Taliesin: Whimsy in Wisconsin – Utah
Taliesin: Whimsy in Wisconsin
On a warm, calm summer’s day the air had a luminescence about it. I entered the gates into the whimsical world of Taliesin in western Wisconsin. Over the next two hours I toured the grounds of the once-private domain of a man whom experts have hailed as the greatest American architect of the 20th century: Frank Lloyd Wright.
Wright’s “Fallingwater” house, built in 1939 in Pennsylvania, is one of the masterpieces of 20th century art, and in 1991, members of the American Institute of Architects voted it “The best all-time work of American architecture.” (Wright’s Johnson Wax Administration Building, 1936-9, in Racine Wisconsin is his most famous industrial project.)
A newly opened spacecraft-like Monona Terrace in the Wisconsin capital, Madison, was built to Wright’s 1938 design and bears testimony to his continued legacy here.
Wright’s architectural prowess came not from scholarly learning (he only attended university in Madison briefly) but from practical training, having been apprenticed to a builder and worked as a draftsman. Wright was a gifted artist and, aided by his acquired knowledge of building materials and practical savvy, he became recognised widely for his modernistic, elongated Prairie-style houses, which were commissioned throughout Wisconsin, Michigan and Illinois in the first decade of the 20th century.
When one looks upon Taliesin (Welsh for ‘Shining Brow’) it is hard to believe one is looking at a building first built in 1911, such is its modern appearance. Wright constructed Taliesin from local stone and he intended it to be like a fortress, a haven in a heartless world, for he was besieged by scandals at the time, having left his wife and six children for a mistress. What evolved was a building so modern in appearance in 1911, it appeared to leapfrog six decades into the future.
Wright by all accounts was a complex person, serious, and yet full of childlike folly. The spectacular ‘birdwalk’ of Taliesin is a supported ramp, jutting into the atmosphere, underpinned by two giant steel girders taken from a large battle cruiser. It is practical evidence that Wright was a man not to be deterred by what others thought to be impossible.
The walking tour passes below and to the west of Taliesin homestead itself before diverting towards the distinctive Cheyenne-red (Wright’s favourite colour) barn structure called “Midway,” with its distinctive low profile and Pagoda-style minaret on the west end. Then one saunters between cornfields and pastures up to “Hillside,” the site of Wright’s first commissioned building, a school built for his aunts. Hillside is now a complex, housing the drafting and design facilities and theatre of the creative community of the Taliesin Foundation.
The whimsy of Wright can be seen in the manner in which he re-designed the roofline of the theatre to butt firmly into a large oak tree in the courtyard, after the original complex was partially burnt down in 1925. Then the eye catches another structure; ‘Romeo and Juliet’, a most delightful, wooden windmill tower, which stands like a romantic sentinel against the wild Wisconsin winter winds, looking for all the world like a giant child’s plaything, as no doubt Wright intended.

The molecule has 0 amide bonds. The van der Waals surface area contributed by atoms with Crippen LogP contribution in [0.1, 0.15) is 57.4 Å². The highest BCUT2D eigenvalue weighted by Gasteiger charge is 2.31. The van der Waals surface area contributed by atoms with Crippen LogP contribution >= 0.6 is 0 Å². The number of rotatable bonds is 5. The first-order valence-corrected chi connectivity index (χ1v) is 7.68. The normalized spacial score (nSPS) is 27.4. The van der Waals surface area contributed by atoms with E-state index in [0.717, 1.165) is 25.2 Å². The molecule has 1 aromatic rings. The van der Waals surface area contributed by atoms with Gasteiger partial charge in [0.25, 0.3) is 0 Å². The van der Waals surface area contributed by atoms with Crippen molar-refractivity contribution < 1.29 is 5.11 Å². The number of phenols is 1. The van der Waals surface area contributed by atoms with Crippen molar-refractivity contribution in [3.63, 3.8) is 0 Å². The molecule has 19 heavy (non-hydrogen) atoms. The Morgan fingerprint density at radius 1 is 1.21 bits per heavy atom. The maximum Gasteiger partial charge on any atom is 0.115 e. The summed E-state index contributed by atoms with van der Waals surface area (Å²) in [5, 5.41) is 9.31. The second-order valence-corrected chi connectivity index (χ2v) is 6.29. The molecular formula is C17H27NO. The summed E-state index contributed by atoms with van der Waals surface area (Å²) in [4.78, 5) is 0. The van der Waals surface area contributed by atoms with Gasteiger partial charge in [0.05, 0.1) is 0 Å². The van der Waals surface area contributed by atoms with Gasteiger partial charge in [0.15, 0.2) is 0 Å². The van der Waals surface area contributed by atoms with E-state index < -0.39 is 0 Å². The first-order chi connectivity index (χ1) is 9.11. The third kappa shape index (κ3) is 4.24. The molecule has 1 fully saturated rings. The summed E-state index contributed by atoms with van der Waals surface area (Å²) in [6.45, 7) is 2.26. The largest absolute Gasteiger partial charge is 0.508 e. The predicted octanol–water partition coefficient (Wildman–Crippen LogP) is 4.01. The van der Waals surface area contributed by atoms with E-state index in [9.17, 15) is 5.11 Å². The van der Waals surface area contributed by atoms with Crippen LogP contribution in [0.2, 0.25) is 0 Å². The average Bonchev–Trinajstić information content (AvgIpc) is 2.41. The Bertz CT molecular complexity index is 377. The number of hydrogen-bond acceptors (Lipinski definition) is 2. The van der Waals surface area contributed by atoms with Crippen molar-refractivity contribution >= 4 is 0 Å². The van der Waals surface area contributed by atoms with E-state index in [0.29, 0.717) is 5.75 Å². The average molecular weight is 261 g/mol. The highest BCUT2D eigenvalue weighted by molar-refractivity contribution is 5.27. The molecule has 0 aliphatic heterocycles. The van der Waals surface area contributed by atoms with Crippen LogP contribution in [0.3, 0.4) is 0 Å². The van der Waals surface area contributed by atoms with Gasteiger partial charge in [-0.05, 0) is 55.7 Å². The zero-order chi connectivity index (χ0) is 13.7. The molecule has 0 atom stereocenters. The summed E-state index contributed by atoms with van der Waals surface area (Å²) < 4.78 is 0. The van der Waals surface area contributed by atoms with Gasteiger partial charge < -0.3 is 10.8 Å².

The Taliesin estate can enchant one on a summer’s day with its calm deep lakes, soft undulating oak-wooded hills and green pastures, being tended by nothing more dangerous than butterflies and swallows. From this dream-like counterpane came to me memories of another time when tragedy struck Taliesin (something the walking tour guide never revealed!). It was on a similar summer’s day, August 15, 1914, that seven people, including Wright’s mistress and her two children, were murdered at the Taleisin estate.
The murderer was Julian Carleton, a Barbados-born manservant who went berserk without apparent reason. He set fire to a staff dining room attached to Taliesin, occupied by five men and a 13-year-old boy. Only two survived either the flames or the blade of the shingling hatchet used by Carleton on those who tried to escape.
Upstairs, on the landing off the main lounge-room, Wright’s mistress Mamah Borthwick, her son (12 years) and daughter (9) were struck by Carleton with the shingling hatchet, then doused with petrol and set alight. Carleton later drank acid and was found half-dead in the basement of Taliesin. He barely escaped a lynching on the spot, but died in gaol seven weeks later, refusing to eat.
Wright was in Chicago and avoided the massacre. The body of Wright’s mistress was taken by horse-drawn wagon to the Unity Chapel for burial, a mile from Taliesin. When Wright died in 1957, aged 90 years, his body was also transported in the same manner to this very site.
Rather than abandon Taliesin(‘Shining Brow’) after the tragedy, Wright re-built it and expanded the estate around it. In so doing Taliesin became a powerful talisman for Wright, a retreat from which to reflect and then sally forth, to shine himself, through amazing architectural creations which spread across the American nation and beyond for another half century.
I had been to somewhere special, a place with a powerful spirit: Taliesin.
Taliesin is located just south of the township of Spring Green, 3.5 hours NW from Chicago, Illinios on Highway 90 interstate. It is 45 minutes west of Madison Wisconsin.
The Frank Lloyd Wright Visitor Centre is located on the Wisconsin River at the intersection of Highway 23 and county C.
Six different tours leave from the Visitors Centre. The two hours walking tour is $US14 ($A24) and tickets are sold on the day of tour. The Taliesin house tour is $US35 and must be reserved. FLWright enthusiasts can take the Wisconsin Heritage Tour of nine of his buildings, driving from one site to another.
For further information on tours, opening hours, etc.: www.TaliesinPreservation.org.